- Different cultures and bodies of literature approach intellectual property, and how competing dynasties and marginalized voices exist beyond the dominant U.S. copyright paradigm.
Offering a transnational and interdisciplinary perspective, Cultures of Copyright offers readers - scholars, researchers, practitioners, theorists, and others - key considerations to contemplate in terms of how we understand copyright's past and how we chart its futures.
Bridging the gap between art practice, artwork, and critical theory, Wet includes some of Schor's most influential essays that have made a significant contribution to debates over essentialism. Articles range from discussions of contemporary women artists Ida Applebroog, Mary Kelly, and the Guerrilla Girls, to "Figure/Ground," an examination of utopian modernism's fear of the "goo" of painting and femininity. From the provocative "Representations of the Penis," which suggests novel readings of familiar images of masculinity and introduces new ones, to "Appropriated Sexuality," a trenchant analysis of David Salle's depiction of women, Wet is a fascinating and informative collection.
Complemented by over twenty illustrations, the essays in Wet reveal Schor's remarkable ability to see and to make others see art in a radically new light.
You undoubtedly know what a paperclip is and how to use it, but did you know that during the Second World War the people of Norway adopted paperclips as a symbol of protest against the occupying Nazis? Really Useful tells these and other stories of how the things we use every day came into being.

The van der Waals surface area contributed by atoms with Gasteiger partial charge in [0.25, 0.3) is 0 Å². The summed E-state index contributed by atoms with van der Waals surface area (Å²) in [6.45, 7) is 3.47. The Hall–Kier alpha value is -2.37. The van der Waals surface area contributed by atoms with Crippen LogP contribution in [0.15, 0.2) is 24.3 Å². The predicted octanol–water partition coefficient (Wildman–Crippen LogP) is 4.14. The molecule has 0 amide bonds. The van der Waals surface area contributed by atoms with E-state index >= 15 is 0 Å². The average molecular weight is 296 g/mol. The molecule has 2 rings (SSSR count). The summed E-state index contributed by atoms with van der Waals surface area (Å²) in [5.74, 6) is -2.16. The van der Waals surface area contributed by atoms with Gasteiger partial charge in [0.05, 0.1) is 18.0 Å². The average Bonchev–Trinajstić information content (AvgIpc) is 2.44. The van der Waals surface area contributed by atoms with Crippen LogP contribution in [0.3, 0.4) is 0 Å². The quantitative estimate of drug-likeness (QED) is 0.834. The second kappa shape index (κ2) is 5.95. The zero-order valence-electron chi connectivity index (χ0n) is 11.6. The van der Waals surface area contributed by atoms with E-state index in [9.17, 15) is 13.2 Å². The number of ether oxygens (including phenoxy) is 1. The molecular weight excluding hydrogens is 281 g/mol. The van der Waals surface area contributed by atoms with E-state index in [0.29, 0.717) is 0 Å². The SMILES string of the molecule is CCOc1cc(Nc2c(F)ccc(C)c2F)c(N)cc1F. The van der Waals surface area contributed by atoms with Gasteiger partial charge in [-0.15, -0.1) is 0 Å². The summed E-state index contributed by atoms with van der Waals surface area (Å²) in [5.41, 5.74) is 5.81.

As much a sociological history as a compendium of entertaining stories, Really Useful takes you on a tour from the kitchen to the bathroom to the office and beyond. Along the way it tells us about the technology, design, social conditions and even intrigue that contributed to these remarkable innovations, which include: sliced bread, microwave oven, coffee, tea bags, corkscrew and Teflon razor blades, Band-Aids, the toothbrush, lipstick and tissues air conditioning, buttons, vacuum cleaners, stockings and neon lights Post-It notes, the floppy disk, smoke detectors, fireworks and the battery barcodes, traffic lights, parking meters, padlocks
We sometimes curse these things as just so much clutter but in fact they form the fabric of our daily lives and we'd be lost without them. The stories of their origins are as interesting and illuminating as these objects are truly useful.
In Landscape and Memory Schama ranges over continents and centuries to reveal the psychic claims that human beings have made on nature. He tells of the Nazi cult of the primeval German forest; the play of Christian and pagan myth in Bernini's Fountain of the Four Rivers; and the duel between a monumental sculptor and a feminist gadfly on the slopes of Mount Rushmore. The result is a triumphant work of history, naturalism, mythology, and art.
"A work of great ambition and enormous intellectual scope...consistently provocative and revealing."--New York Times
"Extraordinary...a summary cannot convey the riches of this book. It will absorb, instruct, and fascinate."--New York Review of Books
DISNEY'S ART OF ANIMATION Disney's Art of Animation #2: From Mickey Mouse, To Hercules (Disney Editions Deluxe (Film))
Recollections by feminist writer Michele Wallace, the artist's daughter, and by art historian Moira Roth add autobiographical insights.
The 1970s was a time of deep division and newfound freedoms. Galvanized by The Second Sex and The Feminine Mystique, the civil rights movement and the March on Washington, a new generation put their bodies on the line to protest injustice. Still, even in the heart of certain resistance movements, sexual violence against women had reached epidemic levels. Initially, it went largely unacknowledged. But some bold women artists and activists, including Yoko Ono, Ana Mendieta, Marina Abramovic´, Adrian Piper, Suzanne Lacy, Nancy Spero, and Jenny Holzer, fired up by women's experiences and the climate of revolution, started a conversation about sexual violence that continues today. Some worked unannounced and unheralded, using the street as their theater. Others managed to draw support from the highest levels of municipal power. Along the way, they changed the course of art, pioneering a form that came to be called simply, performance.